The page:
Mike Ramirez was in Georgia at the time of the fire. According to police, the kids' mother - 23-year-old Danielle Lynn Brockman - had left her two children alone in the house when the fire started in the 12600 block of East 13th Avenue.
When police arrived on the scene, Brockman was outside claiming that her 1-year-old Alivia and her brother 3-year-old Timothy Ramirez were inside the apartment.
"Sunday morning, I got the call," Mike Ramirez told 9NEWS. "My mom called me. And, like anyone, I didn't know how to react at first. I mean, they are my kids, so I got scared and I had to be here, so I flew out the next day and I was here with them. Before I left, though, I found out that my son had already passed away."
His son Timothy passed away from the fire on Sunday.
"He was the greatest little rambunctious man you will ever meet," Mike Ramirez said. "He was my best little bud. I mean, he was just great."
His daughter Alivia passed away on Tuesday in the hospital.
"She was my only daughter," Mike Ramirez said. "Every parent is going to say it, but she was the most beautiful baby that I have ever seen. I mean, she was great. She was always happy, smiling."
Mike Ramirez said the grieving process is going to be a long one.
"Both of them are gone," Mike Ramirez said. "It's just hard to deal with the fact that they are gone, and I am never going to have to chase after T.J. anymore; I'm never going to be able to comb Alivia's hair. It's hard."
Mike says he's trying to be around friends and family to help him through this difficult time. He says thinking about it puts him in a worse mood.
"It's a somber feeling," Mike said. "Unfortunately, it is not just one death. It's two. It's two children that I'm burying. They are my children that I have to bury [Friday,] and it's probably one of the hardest things that anyone has to go through."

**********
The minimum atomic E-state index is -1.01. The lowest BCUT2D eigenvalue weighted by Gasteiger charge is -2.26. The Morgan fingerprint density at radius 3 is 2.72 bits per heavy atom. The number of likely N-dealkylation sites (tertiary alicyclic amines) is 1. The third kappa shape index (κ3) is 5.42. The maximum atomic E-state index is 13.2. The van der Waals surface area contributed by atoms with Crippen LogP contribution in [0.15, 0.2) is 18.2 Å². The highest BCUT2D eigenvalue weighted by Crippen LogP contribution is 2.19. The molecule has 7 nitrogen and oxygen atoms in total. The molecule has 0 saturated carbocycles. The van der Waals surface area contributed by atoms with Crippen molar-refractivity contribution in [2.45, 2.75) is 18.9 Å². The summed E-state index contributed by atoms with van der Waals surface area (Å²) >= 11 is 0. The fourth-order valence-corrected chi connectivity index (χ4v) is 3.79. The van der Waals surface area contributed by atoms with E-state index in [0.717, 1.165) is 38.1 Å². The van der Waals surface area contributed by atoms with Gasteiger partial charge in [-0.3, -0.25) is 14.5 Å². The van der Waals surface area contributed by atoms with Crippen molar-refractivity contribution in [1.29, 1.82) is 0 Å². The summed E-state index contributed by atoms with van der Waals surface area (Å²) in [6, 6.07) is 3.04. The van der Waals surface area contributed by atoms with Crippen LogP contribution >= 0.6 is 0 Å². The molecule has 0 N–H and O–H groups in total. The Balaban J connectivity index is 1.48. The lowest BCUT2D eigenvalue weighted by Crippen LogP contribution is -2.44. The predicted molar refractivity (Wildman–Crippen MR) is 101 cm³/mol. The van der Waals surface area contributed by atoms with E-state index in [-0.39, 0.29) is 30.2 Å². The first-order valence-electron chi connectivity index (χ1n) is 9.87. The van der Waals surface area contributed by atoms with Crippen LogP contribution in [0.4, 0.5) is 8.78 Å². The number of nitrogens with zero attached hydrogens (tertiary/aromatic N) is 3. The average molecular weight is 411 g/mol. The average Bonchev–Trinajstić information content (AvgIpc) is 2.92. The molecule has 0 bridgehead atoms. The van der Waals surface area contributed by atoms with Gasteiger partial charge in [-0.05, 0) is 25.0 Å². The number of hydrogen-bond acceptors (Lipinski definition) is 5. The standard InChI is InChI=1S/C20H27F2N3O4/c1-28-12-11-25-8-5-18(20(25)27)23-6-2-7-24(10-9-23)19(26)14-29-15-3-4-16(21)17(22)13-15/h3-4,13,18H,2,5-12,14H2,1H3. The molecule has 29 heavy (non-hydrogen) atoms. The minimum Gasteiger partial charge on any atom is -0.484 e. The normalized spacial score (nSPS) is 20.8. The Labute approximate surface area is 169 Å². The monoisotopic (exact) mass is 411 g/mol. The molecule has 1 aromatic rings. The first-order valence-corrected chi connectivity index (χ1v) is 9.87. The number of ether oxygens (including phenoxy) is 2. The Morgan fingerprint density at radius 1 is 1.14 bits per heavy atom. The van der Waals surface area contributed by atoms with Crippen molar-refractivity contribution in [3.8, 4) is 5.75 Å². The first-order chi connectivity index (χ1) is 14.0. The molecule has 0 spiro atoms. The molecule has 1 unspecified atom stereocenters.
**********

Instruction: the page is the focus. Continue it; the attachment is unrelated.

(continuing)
Mike claims he spoke to Brockman and she said she had left the children alone that day. He was angry, but says he did not push the subject because he was in town to be with his children - not to argue. He says he trusted her with the children for the most part.
"She and I had spoken maybe a month ago that I was going to have Timothy come live with me [in Georgia] once he was out of school because she said she felt overwhelmed," Mike said. "She 'couldn't handle him anymore,' so I just told her [to] just bring him or send him to me and I [would] take care of him."
Mike says after he got Timothy, he was planning on filing paperwork to get full custody of Alivia as well.
He says Brockman was not neglectful, but that he is only in Colorado to lay his children to rest. He says Brockman would not give him the full details of what happened when he asked her in the hospital. She did tell him, Mike says, that she had left the children alone.
"She has never told me that she has left them alone before, so this is the first time that she has ever told me [that,]" Mike said. "It wasn't a surprise. I hate to sound like I'm being crass or being mean or anything, but I really don't care anymore what happens to her legally. She's going to have to deal with it, not me. I really don't want to deal with it."
He feels responsible for not taking action on custody sooner.
"If she would have been there, I can guarantee you that I would be in Georgia talking with my kids on the phone instead of being here burying them," Mike said. "So, yeah, there is a little bit of blame there."
He says police told him the fire started in the kitchen, but they are still not saying the cause of the fire. Mike says Brockman's family has been very supportive during this.
"I love them, and every time we talk, they tell me that they love me and they are helping me out with all the arrangements that we have to do," Mike said. "They are my second family. I love them to death, and they have been helping me on all this."
The thing that hurts Mike greatly is that Brockman will not be at the funeral on Friday. Mike left with a few pieces of advice to other parents.
"If you get a chance, say 'I love you' to your kids," Mike said. "Hold them, hug them, don't take anything for granted, because - in a split second - they could be gone, just like Timothy and Alivia. Parents need to take time, not even with just their children, but just anyone around them - their family."
The funeral for Timothy and Alivia will be held on Friday at St. John the Baptist Catholic Church in Longmont. They will be buried at Mountain View Cemetery.
Mike says his family is still trying to raise money to help cover the costs of the burial. He said they have set up a fund at Wells Fargo called the "Alivia and T.J. Little Angels Foundation" and are accepting donations.
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